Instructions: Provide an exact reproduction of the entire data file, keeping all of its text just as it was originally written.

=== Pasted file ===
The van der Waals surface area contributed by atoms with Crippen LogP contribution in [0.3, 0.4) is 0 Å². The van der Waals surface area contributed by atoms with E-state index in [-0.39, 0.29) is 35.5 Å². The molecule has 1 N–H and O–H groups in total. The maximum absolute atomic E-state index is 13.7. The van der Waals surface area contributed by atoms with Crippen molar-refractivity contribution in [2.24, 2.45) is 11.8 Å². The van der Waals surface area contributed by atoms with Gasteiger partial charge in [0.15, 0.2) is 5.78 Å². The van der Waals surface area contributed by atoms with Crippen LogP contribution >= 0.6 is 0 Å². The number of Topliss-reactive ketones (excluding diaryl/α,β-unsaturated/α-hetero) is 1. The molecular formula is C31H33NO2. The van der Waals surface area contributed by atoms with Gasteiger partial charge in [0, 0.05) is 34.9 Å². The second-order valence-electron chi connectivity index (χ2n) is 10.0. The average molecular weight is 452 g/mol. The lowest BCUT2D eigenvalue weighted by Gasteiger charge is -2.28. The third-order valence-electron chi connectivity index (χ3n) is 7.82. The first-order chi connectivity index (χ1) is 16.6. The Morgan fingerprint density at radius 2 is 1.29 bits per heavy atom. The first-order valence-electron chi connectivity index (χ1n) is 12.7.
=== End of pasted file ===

The van der Waals surface area contributed by atoms with Crippen LogP contribution in [0.3, 0.4) is 0 Å². The van der Waals surface area contributed by atoms with E-state index in [-0.39, 0.29) is 35.5 Å². The molecule has 1 N–H and O–H groups in total. The maximum absolute atomic E-state index is 13.7. The van der Waals surface area contributed by atoms with Crippen molar-refractivity contribution in [2.24, 2.45) is 11.8 Å². The van der Waals surface area contributed by atoms with Gasteiger partial charge in [0.15, 0.2) is 5.78 Å². The van der Waals surface area contributed by atoms with Crippen LogP contribution >= 0.6 is 0 Å². The number of Topliss-reactive ketones (excluding diaryl/α,β-unsaturated/α-hetero) is 1. The molecular formula is C31H33NO2. The van der Waals surface area contributed by atoms with Gasteiger partial charge in [0, 0.05) is 34.9 Å². The second-order valence-electron chi connectivity index (χ2n) is 10.0. The average molecular weight is 452 g/mol. The lowest BCUT2D eigenvalue weighted by Gasteiger charge is -2.28. The third-order valence-electron chi connectivity index (χ3n) is 7.82. The first-order chi connectivity index (χ1) is 16.6. The Morgan fingerprint density at radius 2 is 1.29 bits per heavy atom. The first-order valence-electron chi connectivity index (χ1n) is 12.7.